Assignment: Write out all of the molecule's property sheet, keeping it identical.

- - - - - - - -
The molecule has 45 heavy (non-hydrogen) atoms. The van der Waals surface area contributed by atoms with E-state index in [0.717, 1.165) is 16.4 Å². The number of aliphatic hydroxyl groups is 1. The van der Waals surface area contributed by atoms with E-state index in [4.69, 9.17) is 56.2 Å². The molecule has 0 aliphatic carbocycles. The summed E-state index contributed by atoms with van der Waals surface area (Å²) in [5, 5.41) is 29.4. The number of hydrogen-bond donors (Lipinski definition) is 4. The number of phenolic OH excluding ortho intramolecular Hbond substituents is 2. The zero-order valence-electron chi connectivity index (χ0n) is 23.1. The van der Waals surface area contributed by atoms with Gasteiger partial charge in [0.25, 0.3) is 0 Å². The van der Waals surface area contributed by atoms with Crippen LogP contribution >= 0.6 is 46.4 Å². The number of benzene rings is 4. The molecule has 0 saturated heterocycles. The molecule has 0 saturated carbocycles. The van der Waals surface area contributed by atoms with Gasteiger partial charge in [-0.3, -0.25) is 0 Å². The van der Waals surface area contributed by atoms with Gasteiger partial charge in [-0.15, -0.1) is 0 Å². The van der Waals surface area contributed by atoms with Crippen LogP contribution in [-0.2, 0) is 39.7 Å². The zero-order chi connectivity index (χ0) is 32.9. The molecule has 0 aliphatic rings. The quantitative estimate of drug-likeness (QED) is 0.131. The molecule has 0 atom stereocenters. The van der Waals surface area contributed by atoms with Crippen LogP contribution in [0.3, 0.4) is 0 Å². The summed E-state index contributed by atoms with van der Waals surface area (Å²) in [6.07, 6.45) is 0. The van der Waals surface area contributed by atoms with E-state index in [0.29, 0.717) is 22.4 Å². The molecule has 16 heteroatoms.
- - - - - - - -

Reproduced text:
The molecule has 45 heavy (non-hydrogen) atoms. The van der Waals surface area contributed by atoms with E-state index in [0.717, 1.165) is 16.4 Å². The number of aliphatic hydroxyl groups is 1. The van der Waals surface area contributed by atoms with E-state index in [4.69, 9.17) is 56.2 Å². The molecule has 0 aliphatic carbocycles. The summed E-state index contributed by atoms with van der Waals surface area (Å²) in [5, 5.41) is 29.4. The number of hydrogen-bond donors (Lipinski definition) is 4. The number of phenolic OH excluding ortho intramolecular Hbond substituents is 2. The zero-order valence-electron chi connectivity index (χ0n) is 23.1. The van der Waals surface area contributed by atoms with Gasteiger partial charge in [0.25, 0.3) is 0 Å². The van der Waals surface area contributed by atoms with Crippen LogP contribution >= 0.6 is 46.4 Å². The number of benzene rings is 4. The molecule has 0 saturated heterocycles. The molecule has 0 saturated carbocycles. The van der Waals surface area contributed by atoms with Gasteiger partial charge in [-0.3, -0.25) is 0 Å². The van der Waals surface area contributed by atoms with Gasteiger partial charge in [-0.15, -0.1) is 0 Å². The van der Waals surface area contributed by atoms with Crippen LogP contribution in [-0.2, 0) is 39.7 Å². The zero-order chi connectivity index (χ0) is 32.9. The molecule has 0 aliphatic rings. The quantitative estimate of drug-likeness (QED) is 0.131. The molecule has 0 atom stereocenters. The van der Waals surface area contributed by atoms with Crippen LogP contribution in [0.3, 0.4) is 0 Å². The summed E-state index contributed by atoms with van der Waals surface area (Å²) in [6.07, 6.45) is 0. The van der Waals surface area contributed by atoms with E-state index in [0.29, 0.717) is 22.4 Å². The molecule has 16 heteroatoms.